Health benefits of Linden (Lime Flower)

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Health benefits of Lime Flower

Linden (Lime Flower) Quick Facts
Name: Linden (Lime Flower)
Scientific Name: Tilia cordata
Origin Europe from Britain, through central Scandinavia, to central Russia, and south to central Spain, Italy, Greece, Bulgaria, Romania, Turkey, the Caucasus, and western Asia
Shapes Dry nut-like drupe 6–7 mm long by 4 mm broad
Health benefits Improves Digestion and Reduces Cold and Flu
Tilia cordata, commonly called littleleaf linden, Lime Flower, Small-leaved Lime, Small-leaved Linden is a deciduous tree native to Europe from Britain, through central Scandinavia, to central Russia, and south to central Spain, Italy, Greece, Bulgaria, Romania, Turkey, the Caucasus, and western Asia. It has been widely planted in the U.S. as an ornamental shade tree because of its attractive foliage, dense, low-branched, and pyramidal to ovate form and tolerance for urban conditions. Genus name comes from the Latin name for the linden or lime tree, known in southern Sweden as linn and the origin of the name Linnaeus. Linden trees belong to the genus “Tilia”. Members of this genus have also been referred to as basswood or lime.

Linden flowers have been used as an herbal remedy for centuries in Europe. The Romans placed linden trees in the center of their towns, in the belief they induced a calming effect. The infusion was often referred to as the “nectar of kings “because of its powerful health benefits.

Plant Description

Lime flower is a deciduous tree that grows about 20–40 m (60-80 feet) tall, diameter 1/3 to 1/2 the height and trunk is up to 1 m diameter. The plant is found growing in woods on most fertile soils, especially limestone; it is commonly found on wooded limestone cliffs. It prefers moist, well-drained soil, but can survive flooding; it is not highly drought tolerant. It does not do well in soils with high salinity. The plant has brown-red twigs in the shade, but become shiny in sunlight. Barks are smooth and grayish when young, firm with vertical ridges and horizontal fissures when older. Crown is rounded in a formal oval shape to pyramidal.

Leaf

Leaves are alternately arranged, rounded to triangular-ovate, 3–8 cm long and broad, mostly hairless except for small tufts of brown hair in the leaf vein axils – the leaves are distinctively heart-shaped.

Flower & Fruit

The plant consists of small yellow-green hermaphrodite flowers that are produced in clusters of five to eleven in early summer with a leafy yellow-green subtending bract and have a rich, heavy scent. Flowering usually takes place during Jun to July. When a tree is in full bloom, bees often visit in such abundant numbers that humming can be heard many feet from the tree. Flowers give way to dry nut-like drupe 6–7 mm long by 4 mm broad containing one, or sometimes two, brown seeds (infertile fruits are globose), downy at first becoming smooth at maturity, and not ribbed.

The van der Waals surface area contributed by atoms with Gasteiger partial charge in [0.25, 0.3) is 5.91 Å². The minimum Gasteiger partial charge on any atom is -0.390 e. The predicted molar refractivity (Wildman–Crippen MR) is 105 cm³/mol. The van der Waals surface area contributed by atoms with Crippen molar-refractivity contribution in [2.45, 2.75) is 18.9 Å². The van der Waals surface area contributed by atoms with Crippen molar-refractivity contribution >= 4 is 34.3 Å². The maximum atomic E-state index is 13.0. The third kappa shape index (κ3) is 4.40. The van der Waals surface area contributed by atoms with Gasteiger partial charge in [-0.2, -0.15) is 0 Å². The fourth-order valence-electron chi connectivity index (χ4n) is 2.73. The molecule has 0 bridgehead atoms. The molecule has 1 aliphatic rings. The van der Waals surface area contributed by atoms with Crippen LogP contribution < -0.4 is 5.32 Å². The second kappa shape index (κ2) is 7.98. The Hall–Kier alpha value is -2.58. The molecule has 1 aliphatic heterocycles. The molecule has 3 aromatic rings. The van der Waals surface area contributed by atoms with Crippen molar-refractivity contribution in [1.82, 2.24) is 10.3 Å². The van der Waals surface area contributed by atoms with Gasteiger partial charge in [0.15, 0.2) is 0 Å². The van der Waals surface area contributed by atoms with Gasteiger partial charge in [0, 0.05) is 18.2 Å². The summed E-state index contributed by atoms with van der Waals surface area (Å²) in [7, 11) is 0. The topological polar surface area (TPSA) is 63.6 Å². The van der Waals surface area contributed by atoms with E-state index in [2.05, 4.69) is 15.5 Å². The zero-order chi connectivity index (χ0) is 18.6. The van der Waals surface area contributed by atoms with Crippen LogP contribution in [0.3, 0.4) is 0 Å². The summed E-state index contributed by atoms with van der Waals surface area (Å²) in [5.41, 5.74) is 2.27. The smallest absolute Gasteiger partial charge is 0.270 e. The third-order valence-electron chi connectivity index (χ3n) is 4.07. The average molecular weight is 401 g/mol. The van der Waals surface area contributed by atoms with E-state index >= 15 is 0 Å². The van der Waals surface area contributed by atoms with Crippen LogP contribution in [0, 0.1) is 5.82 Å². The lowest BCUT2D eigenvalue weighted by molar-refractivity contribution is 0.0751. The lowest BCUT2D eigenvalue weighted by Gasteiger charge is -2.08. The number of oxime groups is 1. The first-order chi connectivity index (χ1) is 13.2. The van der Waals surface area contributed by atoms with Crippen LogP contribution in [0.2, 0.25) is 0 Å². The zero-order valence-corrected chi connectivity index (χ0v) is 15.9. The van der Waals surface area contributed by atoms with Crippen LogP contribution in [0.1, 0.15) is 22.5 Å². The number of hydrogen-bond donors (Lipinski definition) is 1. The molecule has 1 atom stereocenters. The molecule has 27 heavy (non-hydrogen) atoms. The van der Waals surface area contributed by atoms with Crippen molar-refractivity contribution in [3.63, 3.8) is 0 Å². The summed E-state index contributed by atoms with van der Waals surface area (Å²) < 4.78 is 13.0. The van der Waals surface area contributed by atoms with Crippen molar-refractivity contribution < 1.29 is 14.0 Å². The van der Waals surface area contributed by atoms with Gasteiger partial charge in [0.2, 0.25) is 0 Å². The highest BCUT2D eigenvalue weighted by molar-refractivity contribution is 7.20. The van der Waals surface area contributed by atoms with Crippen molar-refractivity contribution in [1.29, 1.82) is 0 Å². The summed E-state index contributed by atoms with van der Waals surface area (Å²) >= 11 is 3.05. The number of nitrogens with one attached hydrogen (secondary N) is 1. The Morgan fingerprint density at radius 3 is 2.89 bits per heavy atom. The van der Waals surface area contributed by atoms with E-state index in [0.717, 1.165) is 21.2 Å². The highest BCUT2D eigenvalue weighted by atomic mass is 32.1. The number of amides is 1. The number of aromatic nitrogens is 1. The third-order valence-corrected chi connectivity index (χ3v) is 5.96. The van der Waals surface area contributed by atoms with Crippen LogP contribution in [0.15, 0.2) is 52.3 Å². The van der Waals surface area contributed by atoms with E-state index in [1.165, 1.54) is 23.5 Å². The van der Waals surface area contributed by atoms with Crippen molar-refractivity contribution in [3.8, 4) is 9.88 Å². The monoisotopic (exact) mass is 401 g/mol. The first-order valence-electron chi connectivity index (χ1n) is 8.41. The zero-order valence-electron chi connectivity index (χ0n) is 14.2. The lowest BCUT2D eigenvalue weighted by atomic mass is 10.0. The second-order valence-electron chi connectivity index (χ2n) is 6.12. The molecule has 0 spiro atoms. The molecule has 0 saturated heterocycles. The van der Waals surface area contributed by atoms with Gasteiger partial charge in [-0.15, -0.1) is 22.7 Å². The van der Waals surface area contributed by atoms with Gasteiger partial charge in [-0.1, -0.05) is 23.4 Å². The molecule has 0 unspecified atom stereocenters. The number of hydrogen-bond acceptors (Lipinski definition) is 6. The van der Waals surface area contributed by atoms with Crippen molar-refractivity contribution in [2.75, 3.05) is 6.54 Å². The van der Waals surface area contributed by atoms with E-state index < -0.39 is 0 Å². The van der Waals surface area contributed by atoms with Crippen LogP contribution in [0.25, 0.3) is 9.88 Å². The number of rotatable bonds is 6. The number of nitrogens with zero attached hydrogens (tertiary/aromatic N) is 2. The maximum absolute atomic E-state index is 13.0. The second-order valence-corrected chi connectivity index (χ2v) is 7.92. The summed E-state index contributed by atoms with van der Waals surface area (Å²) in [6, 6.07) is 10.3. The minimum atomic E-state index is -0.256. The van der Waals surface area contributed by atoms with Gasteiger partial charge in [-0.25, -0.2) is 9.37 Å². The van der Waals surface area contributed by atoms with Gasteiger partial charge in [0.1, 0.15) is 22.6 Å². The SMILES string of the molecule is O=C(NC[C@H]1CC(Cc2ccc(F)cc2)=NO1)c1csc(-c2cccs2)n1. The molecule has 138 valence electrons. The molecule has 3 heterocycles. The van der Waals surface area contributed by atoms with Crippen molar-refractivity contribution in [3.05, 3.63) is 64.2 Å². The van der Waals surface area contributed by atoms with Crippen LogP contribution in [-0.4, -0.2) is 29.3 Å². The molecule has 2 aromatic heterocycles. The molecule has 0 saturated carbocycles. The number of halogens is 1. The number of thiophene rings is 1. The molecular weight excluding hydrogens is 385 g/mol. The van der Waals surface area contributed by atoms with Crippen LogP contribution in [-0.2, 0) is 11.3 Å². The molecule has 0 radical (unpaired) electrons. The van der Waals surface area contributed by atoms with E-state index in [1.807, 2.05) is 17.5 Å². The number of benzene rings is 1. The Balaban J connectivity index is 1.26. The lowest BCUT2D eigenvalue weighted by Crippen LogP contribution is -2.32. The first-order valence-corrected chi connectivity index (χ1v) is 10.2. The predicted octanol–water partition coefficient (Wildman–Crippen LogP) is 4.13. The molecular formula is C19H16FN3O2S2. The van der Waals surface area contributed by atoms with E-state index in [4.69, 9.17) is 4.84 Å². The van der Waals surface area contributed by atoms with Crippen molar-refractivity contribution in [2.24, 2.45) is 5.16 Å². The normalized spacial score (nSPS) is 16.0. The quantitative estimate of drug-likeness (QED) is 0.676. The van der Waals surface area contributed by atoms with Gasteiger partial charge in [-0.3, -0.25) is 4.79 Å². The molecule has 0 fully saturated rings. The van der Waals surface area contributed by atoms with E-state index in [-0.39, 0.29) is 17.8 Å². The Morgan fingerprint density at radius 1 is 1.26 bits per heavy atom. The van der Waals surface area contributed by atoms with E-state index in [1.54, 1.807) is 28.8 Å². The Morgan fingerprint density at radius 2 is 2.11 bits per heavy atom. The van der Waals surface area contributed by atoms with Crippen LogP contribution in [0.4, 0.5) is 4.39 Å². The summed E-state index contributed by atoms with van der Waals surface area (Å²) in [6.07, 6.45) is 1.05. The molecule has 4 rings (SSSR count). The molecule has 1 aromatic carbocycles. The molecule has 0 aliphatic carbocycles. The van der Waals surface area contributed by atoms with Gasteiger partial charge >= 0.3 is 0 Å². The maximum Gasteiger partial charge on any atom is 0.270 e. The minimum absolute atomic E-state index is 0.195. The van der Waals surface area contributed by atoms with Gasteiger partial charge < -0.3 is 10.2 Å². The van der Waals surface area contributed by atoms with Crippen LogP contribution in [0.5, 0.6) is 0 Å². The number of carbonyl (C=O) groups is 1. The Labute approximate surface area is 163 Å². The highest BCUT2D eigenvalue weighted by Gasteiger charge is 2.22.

Health Benefits of Linden

Linden has been used to induce sweating for feverish colds and infections, reduce nasal congestion, and relieve throat irritation and cough. Linden has sedative effects and has been used to treat nervous palpitations and high blood pressure. It has also been used in lotions for itchy skin. However, there is limited clinical information. Let’s take a slightly closer look at the many health benefits of linden.

1. Prevents Cancer

Linden consists of impressive amount of antioxidants which is actually a certain options for preventing and treating various forms of cancer. Those antioxidant compounds, like quercetin and coumarin, helps to prevent free radicals from causing apoptosis or mutation in healthy cells, which often lead to cancer.(1)

2. Prevents Chronic Diseases

Linden consists of antioxidant compounds like quercetin and kaempferol both act as free radical scavengers, helping to eliminate these harmful byproducts of cellular respiration from your system and improving your overall health by preventing chronic disease. These are particularly effective for protecting the skin against signs of aging and exposure to the sun as you age.(2)

3. Improves Digestion

Linden tea is one of the best options if you’re suffering from an upset stomach, bloating, constipation, or cramping.  Just sip on a cup of linden tea and relax your stomach in no time. The mixture of compounds and chemicals found in linden helps to reduce gastrointestinal discomfort and stimulate the proper digestion and excretion of food.(3)

4. Reduces Cold and Flu

Apart from stimulating sweating to break a fever, linden also contributes to other symptoms of cold and flu, like inflamed or swollen membranes throughout the mouth and respiratory tracts. This can help to reduce coughing and irritation, so linden is often trusted to soothe sore throats and calm coughing. Linden tea can also help to eliminate congestion, making it a true triple-threat to colds, and represents a major immune system booster.(4)

5. Relieves Anxiety

Linden tea is often used to cure an anxiety problem, as its soothing properties have been known to reduce mental stress and anxiety. If you suffer from mood swings or unexplained chronic stress, a cup of linden tea can be a very wise addition to your health regimen. It has a minor effect on your hormone levels, inducing a state of relaxation for the body and mind.(5)

6. Removes Inflammation

Linden tea is equally beneficial for those who suffer from tension headaches and other inflammatory conditions, including arthritis and gout. Linden tea is useful in eliminating those painful symptoms. Just as it reduces the inflammation in the respiratory tracts, it also helps to lower blood pressure and remove inflammation in the blood vessels, thus preventing the small capillary back-ups that so commonly lead to headaches, as well as the swollen tissue of arthritis sufferers.(6)

7. Detoxifies the Body